I have put my order in.
This international concept of Swedish sin still lingers around today, and influences some foreigners’ perception of Swedish women. Where does it come from?
Maybe unsurprisingly, it originates in the prudish conservative USA. In a speech given by US president Dwight D Eisenhower in 1960, he claimed that “sin, nudity, drunkenness and suicide” in Sweden were due to welfare policy excess. This was a rhetorical way to attack Swedish people and politics at the same time. However, the world quickly forgot the link to welfare policy – but the sin reference remains.
He was basing his opinion on the scandalous Swedish fifties art films like ”One Summer of Happiness” and ”Summer with Monika”, birth-control pills, sexual education publications and condom vending machines. Swedish nudity was prevalent in most of the films throughout the 60’s and 70’s thus cementing the idea of Swedish sin.
In 1971, the Swedish sex education film ‘Language of Love’ was released in London to massive protest. One anti-film sign read ‘Sweden – more pornography, more suicides, more alcoholism and more gonorrhoea every year’.
Place on top of these scandalous films, young women who were self-determined, educated, liberated and sexually-active, and the stereotype becomes fixed.
The interesting thing about stereotypes is that they remain for a very long time. This is why the notion still exists today even though Swedish film today is far from exploitative.
Additionally, stereotypes often have little to do with reality. The reality was of course something else in Sweden at that time. The country was not riddled with promiscuous, drunken people. For example, Sweden had the world’s most restrictive alcohol laws and was struggling with the oppressive inheritance of Lutheran thinking.
So, did Swedish ‘sin’ ever actually exist? Or was it a politically motivated attack aimed at undermining social democracy? Or was it just a marketing trick to sell films and magazines?
In ten posts, I am recommending good Swedish reads to enjoy during the dark days and pandemic lock down. This is the tenth, and final, one, and it’s a classic – ‘Doctor Glas’- written in 1905 by Hjalmar Söderberg.
The gripping tale of a young doctor who falls in love with a married woman. The woman is wedded to a sadistic minister and divorce is out of the question. To free the woman he loves, and enact revenge on her husband, Dr Glas is faced with a terrible dilemma. Söderberg is considered an important figure in Swedish literary history, and wrote several novels. Another of his famous works is ‘The Serious Game’.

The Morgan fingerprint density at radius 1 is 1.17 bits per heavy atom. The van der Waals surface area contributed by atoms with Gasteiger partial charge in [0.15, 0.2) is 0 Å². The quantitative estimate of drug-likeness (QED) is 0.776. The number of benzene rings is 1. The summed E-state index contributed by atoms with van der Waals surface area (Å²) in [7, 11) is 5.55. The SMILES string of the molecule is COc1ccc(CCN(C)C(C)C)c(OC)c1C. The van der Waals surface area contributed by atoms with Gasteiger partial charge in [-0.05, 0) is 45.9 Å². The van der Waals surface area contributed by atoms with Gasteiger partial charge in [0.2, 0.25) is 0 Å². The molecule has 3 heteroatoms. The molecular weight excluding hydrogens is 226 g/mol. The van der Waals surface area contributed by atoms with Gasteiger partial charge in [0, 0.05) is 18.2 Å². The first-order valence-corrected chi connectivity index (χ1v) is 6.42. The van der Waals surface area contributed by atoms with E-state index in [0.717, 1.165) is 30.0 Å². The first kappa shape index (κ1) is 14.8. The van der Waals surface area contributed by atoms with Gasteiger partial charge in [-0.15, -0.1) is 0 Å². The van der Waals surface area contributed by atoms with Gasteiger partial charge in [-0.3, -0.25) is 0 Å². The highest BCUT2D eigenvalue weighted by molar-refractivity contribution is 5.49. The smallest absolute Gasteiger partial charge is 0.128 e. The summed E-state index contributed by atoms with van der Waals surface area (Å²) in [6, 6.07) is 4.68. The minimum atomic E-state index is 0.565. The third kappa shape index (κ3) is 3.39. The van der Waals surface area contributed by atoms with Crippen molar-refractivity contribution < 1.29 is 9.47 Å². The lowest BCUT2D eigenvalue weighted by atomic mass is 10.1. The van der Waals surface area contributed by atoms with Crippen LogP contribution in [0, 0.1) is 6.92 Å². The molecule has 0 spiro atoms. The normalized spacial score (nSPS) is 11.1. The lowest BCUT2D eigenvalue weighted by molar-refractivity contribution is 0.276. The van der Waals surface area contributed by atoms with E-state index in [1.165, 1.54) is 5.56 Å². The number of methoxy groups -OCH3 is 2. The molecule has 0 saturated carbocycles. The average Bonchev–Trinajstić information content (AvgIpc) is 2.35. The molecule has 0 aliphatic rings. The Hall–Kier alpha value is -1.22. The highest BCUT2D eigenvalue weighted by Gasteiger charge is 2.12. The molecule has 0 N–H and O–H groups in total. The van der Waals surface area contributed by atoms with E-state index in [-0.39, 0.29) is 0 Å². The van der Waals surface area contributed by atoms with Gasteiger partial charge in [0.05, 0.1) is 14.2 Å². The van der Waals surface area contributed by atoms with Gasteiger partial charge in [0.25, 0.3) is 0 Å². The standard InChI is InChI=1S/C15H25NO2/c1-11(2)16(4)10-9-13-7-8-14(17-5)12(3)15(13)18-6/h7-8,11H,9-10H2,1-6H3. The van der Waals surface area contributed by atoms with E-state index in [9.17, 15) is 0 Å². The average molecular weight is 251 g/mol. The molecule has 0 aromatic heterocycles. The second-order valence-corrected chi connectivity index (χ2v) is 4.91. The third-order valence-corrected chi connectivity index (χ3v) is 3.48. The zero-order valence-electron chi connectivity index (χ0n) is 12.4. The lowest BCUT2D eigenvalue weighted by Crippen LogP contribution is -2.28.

In ten posts, I am recommending good Swedish reads to enjoy during the dark days and pandemic lock down. This is the ninth one – ‘Easy Money’ – written in 2006 by Jens Lapidus.
This book takes us into the brutal, criminal underworld of Stockholm. A thriller, the story follows the destinies of a group of young men all trying to get filthy rich, but paying a heavy price along the way. Jens Lapidus has written several books on the same theme and several have been made into movies.
Over 10 posts, I will give you a recommendation of a Swedish book, translated into English, that is well worth a read. The sixth recommendation is ’Popular Music from Vittula’ from 2000, written by Mikael Niemi.
This brilliant book is set in the very north of Sweden during the 60’s and 70’s and is a young boy’s coming of age story. Based on the author’s own childhood, we get to experience a distant time in a remote region of Sweden influenced by communism, alcoholism, machoism, and rock and roll.
Over 10 posts, I will give you a recommendation of a Swedish book, translated into English, that is well worth a read. The sixth recommendation is ’The Hundred Year Old Man Who Climbed Out of the Window and Disappeared’ from 2009, written by Jonas Jonasson.
The book follows Allan Karlsson who escapes his old people’s home on his 100th birthday, and embarks on a remarkable journey through Sweden, with the police and bad guys hot in his heels. It is a funny book full of historical reference. It was made into a film in 2013. Jonas Jonasson also wrote ‘The Girl who Saved the King of Sweden’ which is also well worth a read.